Jack Yan is a font designer, magazine publisher, branding consultant, terribly good guy, and a candidate for Mayor of Wellington in 2010.
He’s also been involved in social media for quite some time, and sees beyond the technology to some of the social good it can generate.
Technically, this post should be called “Vote for Us”, but the English language doesn’t have the nuances of Polynesian languages (matou = “us, not including you, the listener” and tatou = “us all, including you, the listener”) so we’ll go for “Vote for You” instead.
Yes, it’s a political message, and it’s a real-time example of how social media can potentially transform all walks of life.
Here we are in 2010, looking at the local body elections in 10 months’ time.
I’m seeing the same old approaches to the campaigns. My opponents are, largely, doing the ‘Vote for me’ approach, and there is the ‘Vote for this’ with the fielding of a team of élites claiming to represent the people of Wellington’s best interests.
What about, I wonder, ‘Vote for us’, the Wellingtonians like you and me?
We are in an age where real democracy is within reach. Our elected officials can, ideally, have blogs, Facebook pages and Twitter accounts. As well as face-to-face meetings with citizens, we can engage people and hear their thoughts directly.
No more intermediaries, no more polls. The technology exists for us to hear directly from Wellingtonians.
The next mayor is a mayor who pushes the agenda of all Wellingtonians, based on what is learned from them through citizen engagement.
However, it would not be unreasonable for those who have watched past elections to be sceptical about this proposition.
They would point at the 2007 campaign run by mayoral candidate John McGrath, which indeed employed Facebook and a blog, yet netted the restaurateur so few votes that he trailed councillors such as Bryan Pepperell.
However, McGrath erred on two counts: his Facebook page was set up so late that while it gained followers, it never engaged them in any depth. His blog was, meanwhile, closed to comments.
It defeated the whole purpose of blogging or, for that matter, having an internet presence for a mayoral campaign.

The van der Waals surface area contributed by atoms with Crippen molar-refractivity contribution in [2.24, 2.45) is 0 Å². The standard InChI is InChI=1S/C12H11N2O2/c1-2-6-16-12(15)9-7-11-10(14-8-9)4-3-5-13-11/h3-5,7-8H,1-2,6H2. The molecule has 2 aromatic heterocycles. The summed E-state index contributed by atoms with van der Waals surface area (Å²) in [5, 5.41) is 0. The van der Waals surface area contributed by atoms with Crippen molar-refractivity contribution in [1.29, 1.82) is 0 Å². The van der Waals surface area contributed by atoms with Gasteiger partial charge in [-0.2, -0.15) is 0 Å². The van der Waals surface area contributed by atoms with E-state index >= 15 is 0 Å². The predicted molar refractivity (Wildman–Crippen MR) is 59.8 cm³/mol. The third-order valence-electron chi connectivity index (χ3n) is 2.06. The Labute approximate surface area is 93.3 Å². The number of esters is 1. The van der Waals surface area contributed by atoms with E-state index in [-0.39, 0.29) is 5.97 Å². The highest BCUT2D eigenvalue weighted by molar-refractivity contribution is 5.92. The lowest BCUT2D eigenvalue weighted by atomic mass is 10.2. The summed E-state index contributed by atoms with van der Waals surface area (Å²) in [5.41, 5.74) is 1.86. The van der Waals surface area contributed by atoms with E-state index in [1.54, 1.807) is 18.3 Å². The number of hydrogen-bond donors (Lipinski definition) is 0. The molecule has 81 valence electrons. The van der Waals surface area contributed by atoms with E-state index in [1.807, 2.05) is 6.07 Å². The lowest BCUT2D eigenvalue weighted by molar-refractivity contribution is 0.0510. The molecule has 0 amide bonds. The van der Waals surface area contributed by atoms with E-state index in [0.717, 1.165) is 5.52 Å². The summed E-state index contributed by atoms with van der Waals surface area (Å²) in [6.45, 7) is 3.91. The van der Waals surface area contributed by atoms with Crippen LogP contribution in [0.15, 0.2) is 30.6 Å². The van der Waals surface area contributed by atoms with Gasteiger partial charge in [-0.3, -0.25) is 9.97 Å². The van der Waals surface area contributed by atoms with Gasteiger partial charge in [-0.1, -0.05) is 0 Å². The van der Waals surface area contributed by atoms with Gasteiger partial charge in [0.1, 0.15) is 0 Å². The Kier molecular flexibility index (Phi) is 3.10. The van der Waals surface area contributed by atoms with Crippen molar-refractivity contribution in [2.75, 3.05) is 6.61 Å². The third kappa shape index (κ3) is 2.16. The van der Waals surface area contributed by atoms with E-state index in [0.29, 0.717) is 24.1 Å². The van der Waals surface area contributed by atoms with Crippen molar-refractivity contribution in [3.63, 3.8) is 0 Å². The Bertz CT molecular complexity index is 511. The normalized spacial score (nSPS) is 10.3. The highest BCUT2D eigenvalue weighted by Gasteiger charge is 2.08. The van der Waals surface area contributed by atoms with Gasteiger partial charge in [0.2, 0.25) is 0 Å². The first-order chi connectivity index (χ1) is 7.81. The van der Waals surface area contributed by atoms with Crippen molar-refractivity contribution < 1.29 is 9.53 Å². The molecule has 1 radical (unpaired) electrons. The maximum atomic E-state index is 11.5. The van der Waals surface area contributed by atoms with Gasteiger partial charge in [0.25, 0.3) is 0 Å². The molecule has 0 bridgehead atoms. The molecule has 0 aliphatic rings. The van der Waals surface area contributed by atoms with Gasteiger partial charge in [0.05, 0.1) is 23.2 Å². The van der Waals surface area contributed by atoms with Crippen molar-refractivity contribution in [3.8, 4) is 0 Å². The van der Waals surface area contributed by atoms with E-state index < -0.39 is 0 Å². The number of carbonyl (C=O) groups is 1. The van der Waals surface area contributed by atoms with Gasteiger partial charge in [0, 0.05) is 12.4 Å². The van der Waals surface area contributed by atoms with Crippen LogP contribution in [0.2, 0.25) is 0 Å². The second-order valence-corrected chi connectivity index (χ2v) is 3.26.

Still, one needs to acknowledge that he was, at least, prepared to explore social media—something which his opponents did not do. Instead, they mounted sites that were particularly one-way.
The difference in 2010 is having a record that shows one at least appreciates that we are masters of this technology. One must be willing, in particular, to engage our 18–45 group, notorious for our low turn-out at local body elections.
For us, there is little point starting a blog now and feigning interest in this group, one which comprises nearly two-fifths of our city’s population.
But if one has constantly listened and engaged, then that at least bypasses the very sensitive detectors this media-savvy group possesses.
In fact, this is the very means through which Mark Blumsky found himself successful in his mayoral campaign in the 1990s.
While he did not have an internet in as advanced a stage as we have it now, Blumsky engaged his retail customers and employed a mailing list, which numbered in the thousands, to make the 18–45 group feel like their voice mattered.
Anyone who sees himself as a representative of the people of Wellington must have the humility to engage, not just in person, but through the new media which its citizens find second-nature.
Blumsky did, at least for a good proportion of young voters in Wellington.
In many respects, this is a 21st-century development of the face-to-face approach that Sir Francis Kitts was known for. But in a larger and more diverse city than what Sir Francis saw, we must employ technology to bridge the gap. We need to reach voters through more channels.
What I am doing with Your Wellington is, then, part of the journey from Kitts through Blumsky to 2010, encouraging more Wellingtonians to have a greater say in our future.
I foresee this to be the way campaigns will head in the 2010s, as blogs, Facebook and their ilk become the norm for over half of our population.
This effort begins now. Beyond my seven years of blogging about politics and my love of Wellington, I have put up some basic issues at Your Wellington for discussion. There are some areas where I am a specialist, but I would be very arrogant to claim that I know it all.
Over the next nine months, my team and I will build this website to cover more and more issues.
By the time of the local body elections on October 9, 2010, I will have presented myself as a candidate who has listened—not just in the last 12 months, but in the last seven years of blogging and engaging. Armed with the knowledge and hopes of Wellingtonians, I can move forward representing what the people have told me they want.
Wellingtonians are not impressed by élites that drive away our hope and future. The Mayor must listen, and show that one has listened.
The Your Wellington blog will continue if I am elected as a Mayor for all Wellingtonians, as a means through which we can respond to city policies as we see fit, rather than demand we attend council meetings to voice our concerns. I will also spearhead other social media tools through which Wellingtonians can have a say in our city.
By saying that we all have a say in our future and using tools that have been around for years, Wellington can become a model city in true representation.
I see Wellington as a leader, both technologically and democratically. Throughout my 22 years in business, I have tried to show off just how great our city and our country are.
I haven’t suddenly emerged this year as a mayoral candidate because I want votes. My belief in this city, and my accessibility to all people, are a matter of record, especially online.
Next year, I hope we will “vote for us”—namely, a mayor and council who believe that power resides in the people, not in the same-old arguments, personalities or élites.